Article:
Nasi lemuni – rice cooked in coconut milk, an array of herbs and telang flowers (clitoria ternetea), turning the rice a tinge of blue – in particular, has origins here, according to Chef Nuril. “Nasi lemuni came about in Penang – there’s no other place outside Malaysia that puts these herbs together with the rice. It is a traditional post-partum or confinement food, and it is also rejuvenating. I think this was initially discovered by Ayurvedic specialists, and this belief was adopted by the Malays.”
Chef Nurilkarim Razha and Datuk Dr Wazir Jahan Karim, founder of Jawi House.
Biryani, which hunger-inducing scent wafts from Jawi House’s kitchen, also has had local infusions. Jawi House offers four options of biryani – prawn, lamb, beef and chicken – and they come served with dalca, raita, papadom and fruit chutney. “Traditionally in India and Pakistan, though, they wouldn’t eat biryani with anything – it’s eaten plain,” says Nuril, “but over here, the Jawi Peranakan usually eat biryani with a little bit of fruit chutney and dalca. Dalca itself is another local invention; India doesn’t have this dish. The biryani has evolved from this Moghul Indian dish to suit the local palate.”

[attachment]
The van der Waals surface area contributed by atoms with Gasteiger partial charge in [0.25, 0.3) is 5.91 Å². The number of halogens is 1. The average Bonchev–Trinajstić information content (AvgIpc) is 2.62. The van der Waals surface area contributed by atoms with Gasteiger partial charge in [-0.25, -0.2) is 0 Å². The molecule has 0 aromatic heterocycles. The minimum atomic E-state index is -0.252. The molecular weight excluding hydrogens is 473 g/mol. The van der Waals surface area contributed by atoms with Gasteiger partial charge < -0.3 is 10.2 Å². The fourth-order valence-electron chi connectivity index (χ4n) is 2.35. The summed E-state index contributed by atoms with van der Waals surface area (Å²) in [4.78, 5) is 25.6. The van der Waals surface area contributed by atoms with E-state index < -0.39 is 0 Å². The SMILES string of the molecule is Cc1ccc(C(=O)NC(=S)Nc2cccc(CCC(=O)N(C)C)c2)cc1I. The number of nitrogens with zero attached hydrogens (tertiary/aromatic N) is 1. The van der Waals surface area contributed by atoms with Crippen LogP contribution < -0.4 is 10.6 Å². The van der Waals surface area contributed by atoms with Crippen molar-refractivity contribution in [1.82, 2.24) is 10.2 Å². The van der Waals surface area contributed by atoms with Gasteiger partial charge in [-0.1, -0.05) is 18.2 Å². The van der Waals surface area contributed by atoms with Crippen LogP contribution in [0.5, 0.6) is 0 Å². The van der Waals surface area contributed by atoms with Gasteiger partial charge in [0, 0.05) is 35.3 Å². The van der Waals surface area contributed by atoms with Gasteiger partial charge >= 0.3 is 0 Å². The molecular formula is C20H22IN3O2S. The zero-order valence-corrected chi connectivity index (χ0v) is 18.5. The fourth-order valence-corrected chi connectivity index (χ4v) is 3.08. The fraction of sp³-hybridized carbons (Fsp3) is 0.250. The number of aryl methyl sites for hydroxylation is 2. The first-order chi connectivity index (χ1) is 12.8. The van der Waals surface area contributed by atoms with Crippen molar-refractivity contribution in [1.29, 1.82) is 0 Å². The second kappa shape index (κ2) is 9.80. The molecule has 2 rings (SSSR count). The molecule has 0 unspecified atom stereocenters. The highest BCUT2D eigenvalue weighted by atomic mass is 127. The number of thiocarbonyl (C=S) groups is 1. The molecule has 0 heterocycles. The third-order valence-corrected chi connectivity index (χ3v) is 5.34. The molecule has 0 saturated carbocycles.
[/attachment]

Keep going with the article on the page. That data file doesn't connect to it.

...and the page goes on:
Another local influence which has made its way into the Jawi Peranakan food pantheon is, naturally, the sambal, which the Jawi Peranakan usually pair with fish, or eggs.
“I think the Jawi Peranakan sambal is closer to Malay sambal. Ours is a bit mellower, with heavier usage of tomatoes and onion, balancing off the spiciness a bit. Here, everyone likes to eat their food with sambal; it’s not as common with my KL friends. In Penang, you get Chinese people cooking Malay food, you get a lot of inter-mixing like that.”
And it is through food that we learn about each other best. Festive dishes, eating etiquette, the origins of a dish – these form a collective history and the shared understanding of cultures that are different from one’s own, yet are close enough so that we know, for example, never to eat with the left hand even if we aren’t Malay, or fold the banana leaf outwards even if we aren’t Indian. Food helps us to identify with ourselves, and with each other. “I believe it plays a more outspoken role when people want to familiarise themselves with a culture. In our case, I think it allows more understanding of Jawi Peranakan culture compared to actual literature or research.”